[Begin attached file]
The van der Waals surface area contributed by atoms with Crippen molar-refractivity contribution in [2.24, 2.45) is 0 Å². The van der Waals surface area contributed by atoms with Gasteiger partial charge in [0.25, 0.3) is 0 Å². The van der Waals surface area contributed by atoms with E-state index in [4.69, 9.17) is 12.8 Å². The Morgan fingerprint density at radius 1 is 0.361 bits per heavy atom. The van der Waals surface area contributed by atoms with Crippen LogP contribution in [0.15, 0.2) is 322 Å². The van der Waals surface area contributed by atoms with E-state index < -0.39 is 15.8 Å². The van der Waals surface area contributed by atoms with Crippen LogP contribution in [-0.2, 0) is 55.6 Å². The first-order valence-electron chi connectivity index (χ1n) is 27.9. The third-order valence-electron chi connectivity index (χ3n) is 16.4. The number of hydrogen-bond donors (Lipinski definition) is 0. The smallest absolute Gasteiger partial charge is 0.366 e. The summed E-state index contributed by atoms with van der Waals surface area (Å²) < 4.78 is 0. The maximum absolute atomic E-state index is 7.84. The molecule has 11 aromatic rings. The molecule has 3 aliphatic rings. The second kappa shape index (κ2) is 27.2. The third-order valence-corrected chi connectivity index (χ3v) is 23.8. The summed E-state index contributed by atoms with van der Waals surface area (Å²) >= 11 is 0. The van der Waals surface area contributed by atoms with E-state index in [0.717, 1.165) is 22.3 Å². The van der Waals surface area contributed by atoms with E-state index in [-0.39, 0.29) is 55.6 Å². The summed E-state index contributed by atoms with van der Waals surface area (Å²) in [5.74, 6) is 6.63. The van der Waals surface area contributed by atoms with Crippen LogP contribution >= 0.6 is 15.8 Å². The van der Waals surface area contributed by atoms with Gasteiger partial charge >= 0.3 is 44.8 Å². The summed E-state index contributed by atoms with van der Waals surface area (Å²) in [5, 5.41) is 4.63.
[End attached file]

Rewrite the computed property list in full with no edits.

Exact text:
The van der Waals surface area contributed by atoms with Crippen molar-refractivity contribution in [2.24, 2.45) is 0 Å². The van der Waals surface area contributed by atoms with Gasteiger partial charge in [0.25, 0.3) is 0 Å². The van der Waals surface area contributed by atoms with E-state index in [4.69, 9.17) is 12.8 Å². The Morgan fingerprint density at radius 1 is 0.361 bits per heavy atom. The van der Waals surface area contributed by atoms with Crippen LogP contribution in [0.15, 0.2) is 322 Å². The van der Waals surface area contributed by atoms with E-state index < -0.39 is 15.8 Å². The van der Waals surface area contributed by atoms with Crippen LogP contribution in [-0.2, 0) is 55.6 Å². The first-order valence-electron chi connectivity index (χ1n) is 27.9. The third-order valence-electron chi connectivity index (χ3n) is 16.4. The number of hydrogen-bond donors (Lipinski definition) is 0. The smallest absolute Gasteiger partial charge is 0.366 e. The summed E-state index contributed by atoms with van der Waals surface area (Å²) < 4.78 is 0. The maximum absolute atomic E-state index is 7.84. The molecule has 11 aromatic rings. The molecule has 3 aliphatic rings. The second kappa shape index (κ2) is 27.2. The third-order valence-corrected chi connectivity index (χ3v) is 23.8. The summed E-state index contributed by atoms with van der Waals surface area (Å²) >= 11 is 0. The van der Waals surface area contributed by atoms with E-state index in [0.717, 1.165) is 22.3 Å². The van der Waals surface area contributed by atoms with E-state index in [-0.39, 0.29) is 55.6 Å². The summed E-state index contributed by atoms with van der Waals surface area (Å²) in [5.74, 6) is 6.63. The van der Waals surface area contributed by atoms with Crippen LogP contribution >= 0.6 is 15.8 Å². The van der Waals surface area contributed by atoms with Gasteiger partial charge >= 0.3 is 44.8 Å². The summed E-state index contributed by atoms with van der Waals surface area (Å²) in [5, 5.41) is 4.63.